Rural connectivity: Boosting broadband penetration in remote communities

As in many developing nations in Africa and around the world, Nigeria’s rural population has declined in recent years as a result of steadily increasing rural-urban migration. While this trend is expected to continue for the foreseeable future, providing public services to rural communities remains a government priority.

In terms of telecoms, Nigeria’s rural population is consistently underserved compared to city dwellers, and the major telecoms providers have invested heavily in population centres while largely ignoring the sparsely populated rural areas. In recent years the government has renewed its efforts to boost rural telecoms access, primarily through development initiatives.

Since the liberalisation of the telecoms market in the early 2000s the government has worked to boost investment in rural areas by attaching provisos to telecoms licences that require holders to provide services across a certain percentage of the country. While this has had a positive impact on rural access, a large percentage of the population remains cut off. According to a 2013 study commissioned by Google and carried out by the US-based firm Dalberg Global Development Advisors, “25% of [Nigeria’s] rural dwellers do not have access to cell coverage and have to travel between 1 km and 10 km to access telephone services.”

Improving on this situation has major economic implications. A slew of recent studies have established a close link between access to ICT and economic growth. A 2011 joint study carried out by Ericsson, US consultancy Arthur D Little and Sweden’s Chalmers University of Technology found that a doubling in broadband speeds in OECD countries resulted in a 0.3% rise in GDP. This builds on a 2010 study by Ericsson and Arthur D Little that showed a 1% increase in GDP for every 10 percentage point rise in broadband penetration. With these figures in mind, Nigeria’s government is keen to boost broadband penetration, particularly in rural areas.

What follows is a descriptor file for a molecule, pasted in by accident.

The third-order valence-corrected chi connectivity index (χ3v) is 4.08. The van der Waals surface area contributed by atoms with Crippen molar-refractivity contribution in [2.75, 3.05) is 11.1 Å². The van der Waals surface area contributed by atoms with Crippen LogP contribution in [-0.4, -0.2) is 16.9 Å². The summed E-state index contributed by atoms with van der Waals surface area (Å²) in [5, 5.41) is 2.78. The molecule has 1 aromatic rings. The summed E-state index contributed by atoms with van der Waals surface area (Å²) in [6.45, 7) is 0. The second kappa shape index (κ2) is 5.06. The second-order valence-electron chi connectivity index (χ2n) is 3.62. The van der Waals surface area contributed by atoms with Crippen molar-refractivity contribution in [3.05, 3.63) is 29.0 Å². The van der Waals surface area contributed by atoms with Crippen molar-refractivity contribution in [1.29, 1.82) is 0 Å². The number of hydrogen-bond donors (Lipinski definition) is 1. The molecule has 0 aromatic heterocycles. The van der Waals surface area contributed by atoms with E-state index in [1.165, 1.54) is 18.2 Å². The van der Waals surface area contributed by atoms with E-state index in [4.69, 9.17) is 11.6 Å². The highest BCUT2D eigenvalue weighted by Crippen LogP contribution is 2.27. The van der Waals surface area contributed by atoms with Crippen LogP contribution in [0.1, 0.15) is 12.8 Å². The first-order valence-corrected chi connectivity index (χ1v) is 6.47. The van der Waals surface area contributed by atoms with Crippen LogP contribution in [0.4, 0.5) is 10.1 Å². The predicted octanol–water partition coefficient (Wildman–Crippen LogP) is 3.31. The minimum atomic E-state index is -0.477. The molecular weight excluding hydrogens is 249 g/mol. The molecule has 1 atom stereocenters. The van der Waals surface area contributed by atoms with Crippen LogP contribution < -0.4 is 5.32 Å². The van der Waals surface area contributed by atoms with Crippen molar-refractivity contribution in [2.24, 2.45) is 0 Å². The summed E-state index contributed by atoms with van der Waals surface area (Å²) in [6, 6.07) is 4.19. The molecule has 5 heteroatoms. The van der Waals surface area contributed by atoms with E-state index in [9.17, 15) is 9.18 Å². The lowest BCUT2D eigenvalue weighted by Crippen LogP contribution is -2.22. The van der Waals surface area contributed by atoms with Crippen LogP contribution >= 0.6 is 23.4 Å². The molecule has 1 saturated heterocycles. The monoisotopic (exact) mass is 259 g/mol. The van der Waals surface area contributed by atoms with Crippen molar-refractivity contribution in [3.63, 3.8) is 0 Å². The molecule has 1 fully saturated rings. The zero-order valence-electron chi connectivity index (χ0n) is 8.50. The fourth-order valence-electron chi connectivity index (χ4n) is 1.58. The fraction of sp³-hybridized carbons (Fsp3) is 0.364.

A handful of projects aimed at boosting rural connectivity are under way. The National Rural Telephony Project (NRTP) commenced in 2001, when the government awarded a $200m contract to Chinese firms ZTE, Huawei and Shanghai Bell to install CDMA infrastructure. Between 2003 and 2006 the companies built telephone exchanges in many areas, but failed to complete work on the network.

In an effort to salvage the project, in 2009 the government re-auctioned it, resulting in five Nigerian firms taking charge of the NRTP roll-out on a build-operate-maintain basis. The contracts were won by Key Communications ($38m, to manage the initiative in Ibadan); Suburban Broadband ($141m, for the Federal Capital Territory and Kaduna); Voiceware Networks ($30m, for part of Enugu); Hezonic ($30m, for another part of Enugu); and Gicell Wireless ($20m, for Bauchi).

However, work on most aspects of the NRTP have yet to begin, with Voiceware Networks citing bureaucratic delays. Additionally, much of the CDMA infrastructure that was rolled out by the Chinese firms in the early 2000s is now out of date, and the network will not support high-speed broadband services.

Moving Forward

The Federal Ministry of Communication Technology’s National Broadband Plan (NBP) also aims to address the dearth of access in rural areas. Under the NBP, the government plans to boost broadband penetration from 6% to 30% by 2018. It lays out strategies for achieving this, including encouraging infrastructure sharing among telecoms firms; redefining ICT networks as critical national infrastructure so that they qualify for extra protection; ramping up auctions of wireless spectrum; and introducing incentives to encourage network development in rural areas.

Several of these initiatives are already under way. Under a new draft Telecoms National Infrastructure Bill, for example, telecoms equipment would be classified as critical national infrastructure, which should result in a decline in vandalism and theft. The government has also introduced legislation aimed at boosting infrastructure sharing. If the NBP moves forward as expected, Nigeria’s rural population should see a significant increase in connectivity in the years to come.